When people voice their opinions about war on the American airwaves, they tend to do so passionately. And they usually waste no time taking sides.
It goes a little like this: On one side, you have the hawks, whose solution to any conflict is to obliterate the enemy at all costs. On other, the anti-war activists, to whom the very idea of armed conflict is anathema. Each side has its cable channels and radio outlets, and seldom does anyone step across the great ideological divide that separates these fiercely held views.
Somewhere in the vast space between those arguments sits a series of photographs by Berkeley, Calif.-based artist Trevor Paglen, whose work appears in "Art of War," an ambitious series of exhibitions that opened last week in CEPA Gallery.
Each of Paglen's 40-by-60-inch photographs of the night sky is a quiet, ethereal skyscape, capturing an evocatively colored slice of the firmament that could have been produced by the Hubble Space Telescope.
The photographs each contain a small streak of light, which to the first-time viewer might seem to be a shooting star or simply a photographic aberration. But, according to Paglen -- a geographer at the University of California, Berkeley and an internationally exhibited artist -- the streaks are covert spy satellites, which he has meticulously tracked with the help of a team of scientists and photographed from remote locations across the United States.
Paglen's series, called "The Other Night Sky," is meant to draw viewers' attention to the global network of surveillance that constantly orbits the globe and serves as an integral tool of modern warfare. Unlike a great deal of art made about war, it does not explicitly endorse an ideological viewpoint or political position, preferring instead to illuminate a small part of what makes global conflict tick.
"We tend to think things that are beautiful are good," Paglen said, when asked to explain why he chose to package such an unsettling message in such a classically beautiful form. "So to me, it's more interesting to make a beautiful image of something that is not necessarily good than it is to make an ugly image of something that you think is ugly."
And that, in a nutshell, encapsulates the philosophy of "Art of War," a series of exhibitions by artists exploring specific conflicts around the world and the wider notion of war in general. Though clearly couched in an unabashedly leftist perspective -- there are, for instance, no artists in the show who explicitly endorse war -- the exhibition eschews the vitriolic political and polemical arguments that normally surround the topic. Instead, said CEPA curator and interim director Sean Donaher, it encourages viewers to think more deeply about the views they hold.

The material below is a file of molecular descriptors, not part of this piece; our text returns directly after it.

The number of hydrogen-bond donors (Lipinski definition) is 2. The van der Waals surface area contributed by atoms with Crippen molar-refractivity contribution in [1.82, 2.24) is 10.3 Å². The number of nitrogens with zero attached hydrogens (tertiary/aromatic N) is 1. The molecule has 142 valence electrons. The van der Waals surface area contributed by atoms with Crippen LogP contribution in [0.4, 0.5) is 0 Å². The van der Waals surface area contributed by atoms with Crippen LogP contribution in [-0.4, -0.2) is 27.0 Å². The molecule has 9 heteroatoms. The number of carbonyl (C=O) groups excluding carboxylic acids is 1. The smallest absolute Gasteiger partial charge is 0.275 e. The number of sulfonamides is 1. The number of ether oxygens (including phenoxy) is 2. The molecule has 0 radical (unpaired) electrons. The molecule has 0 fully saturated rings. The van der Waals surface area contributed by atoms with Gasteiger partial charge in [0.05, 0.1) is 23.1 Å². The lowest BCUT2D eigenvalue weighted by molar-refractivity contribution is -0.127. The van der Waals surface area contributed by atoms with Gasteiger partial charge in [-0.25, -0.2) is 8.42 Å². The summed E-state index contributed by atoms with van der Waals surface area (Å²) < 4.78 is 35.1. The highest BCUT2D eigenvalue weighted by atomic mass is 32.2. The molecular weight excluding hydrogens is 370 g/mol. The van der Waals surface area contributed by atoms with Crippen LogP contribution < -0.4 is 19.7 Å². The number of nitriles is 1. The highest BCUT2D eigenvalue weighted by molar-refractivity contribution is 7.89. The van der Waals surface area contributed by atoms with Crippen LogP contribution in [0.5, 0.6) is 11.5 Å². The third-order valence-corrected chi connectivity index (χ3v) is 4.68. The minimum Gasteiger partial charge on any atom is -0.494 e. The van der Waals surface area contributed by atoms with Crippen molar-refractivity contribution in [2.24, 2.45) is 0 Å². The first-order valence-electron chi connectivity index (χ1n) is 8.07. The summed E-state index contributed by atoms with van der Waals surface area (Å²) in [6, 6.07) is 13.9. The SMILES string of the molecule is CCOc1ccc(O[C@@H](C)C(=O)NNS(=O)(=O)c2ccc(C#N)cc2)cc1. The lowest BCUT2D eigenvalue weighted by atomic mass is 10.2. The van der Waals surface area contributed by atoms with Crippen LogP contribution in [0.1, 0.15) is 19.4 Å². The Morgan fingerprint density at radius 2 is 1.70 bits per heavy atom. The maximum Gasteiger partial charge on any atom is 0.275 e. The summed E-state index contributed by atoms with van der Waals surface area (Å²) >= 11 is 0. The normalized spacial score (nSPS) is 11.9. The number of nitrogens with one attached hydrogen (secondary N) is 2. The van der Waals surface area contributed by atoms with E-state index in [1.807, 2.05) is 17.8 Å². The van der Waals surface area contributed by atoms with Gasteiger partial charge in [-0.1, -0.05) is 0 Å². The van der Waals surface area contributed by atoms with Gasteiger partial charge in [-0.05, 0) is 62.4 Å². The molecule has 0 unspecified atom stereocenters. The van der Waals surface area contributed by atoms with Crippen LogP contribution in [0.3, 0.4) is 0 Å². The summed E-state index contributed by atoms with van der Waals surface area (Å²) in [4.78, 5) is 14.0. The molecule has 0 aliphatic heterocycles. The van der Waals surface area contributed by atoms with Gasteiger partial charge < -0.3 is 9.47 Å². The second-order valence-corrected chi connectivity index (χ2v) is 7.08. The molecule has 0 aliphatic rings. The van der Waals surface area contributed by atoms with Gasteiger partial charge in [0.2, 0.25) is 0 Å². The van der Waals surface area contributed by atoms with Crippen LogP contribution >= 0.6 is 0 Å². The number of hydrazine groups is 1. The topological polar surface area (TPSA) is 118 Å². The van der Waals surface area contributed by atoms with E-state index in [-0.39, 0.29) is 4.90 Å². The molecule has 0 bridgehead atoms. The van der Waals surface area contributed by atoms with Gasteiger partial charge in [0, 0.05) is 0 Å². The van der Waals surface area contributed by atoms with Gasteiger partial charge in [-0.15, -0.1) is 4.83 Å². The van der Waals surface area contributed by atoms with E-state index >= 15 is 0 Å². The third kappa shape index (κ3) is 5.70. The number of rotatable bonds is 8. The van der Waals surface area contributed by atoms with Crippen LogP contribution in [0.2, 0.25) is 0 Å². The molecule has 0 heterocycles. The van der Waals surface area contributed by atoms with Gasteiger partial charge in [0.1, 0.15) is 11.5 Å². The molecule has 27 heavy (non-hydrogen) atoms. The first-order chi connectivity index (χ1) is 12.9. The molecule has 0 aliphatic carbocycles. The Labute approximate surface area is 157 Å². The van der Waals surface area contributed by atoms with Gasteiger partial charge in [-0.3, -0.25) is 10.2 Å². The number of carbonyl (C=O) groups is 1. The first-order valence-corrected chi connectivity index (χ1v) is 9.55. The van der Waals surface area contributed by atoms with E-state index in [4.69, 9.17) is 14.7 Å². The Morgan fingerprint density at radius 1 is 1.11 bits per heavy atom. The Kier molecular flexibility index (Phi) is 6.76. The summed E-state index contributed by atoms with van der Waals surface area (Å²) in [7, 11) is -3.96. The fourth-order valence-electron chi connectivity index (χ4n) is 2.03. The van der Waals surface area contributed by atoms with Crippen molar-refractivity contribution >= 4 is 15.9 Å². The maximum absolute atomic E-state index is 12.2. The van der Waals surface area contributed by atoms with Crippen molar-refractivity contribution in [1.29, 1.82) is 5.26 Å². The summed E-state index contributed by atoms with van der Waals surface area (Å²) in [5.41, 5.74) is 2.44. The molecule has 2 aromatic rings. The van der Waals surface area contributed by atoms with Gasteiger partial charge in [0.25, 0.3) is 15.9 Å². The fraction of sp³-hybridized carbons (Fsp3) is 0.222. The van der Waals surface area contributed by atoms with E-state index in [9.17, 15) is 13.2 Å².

"I hope 'Art of War' gives people permission to actually talk about it and not be afraid of politics," Donaher said. "Think about it. If you could get a room full of people together and use artwork as a launching point for discussion that doesn't start on the poles?"
Donaher said he chose projects for the show not based on whether he agreed with the artist's political viewpoints, but simply on the quality of the artwork. The exhibition's goal, Donaher stressed, is conversation rather than conversion.
Another artist in the show, Daniel Joseph Martinez, produced an installation of large panels coated in several layers of gold-flake auto paint, each containing the name of an organization that has used violence to accomplish political goals, regardless of what those goals are. In the resulting work (shown at the high-profile 2008 Whitney Biennial in New York City), an organization like the CIA can appear next to, for instance, Al-Qaeda, an approach sure to raise eyebrows and cause viewers to ask questions. That, Donaher said, is as it should be.
The show features an ongoing project by Walid Ra'ad that deals with the Lebanese wars of the last quarter-century, Australian artist Tom Nicholson's photographic reflection on a rebellion in East Timor that was quashed by the Indonesian government and Martha Rosler's collages of domestic scenes that explore Americans' perception of global conflict from the comfort of their own living rooms.
The exhibition will also feature several musical and theater performances, including a play performance piece and composition to be performed during the exhibition's summerlong run. These ancillary events, Donaher said, are an attempt to broaden the exhibition's reach to audiences that might not otherwise consider a show of such seemingly daunting conceptual art.
In the end, the show's aim is modest. For Donaher, and for the participating artists, it boils down to looking at the debate about war, taking a step back and pausing to regard that big space in the middle of two political extremes.
"It's easy to veer to the extreme in one way or the other," Donaher said. "But there's a whole hell of a lot in between."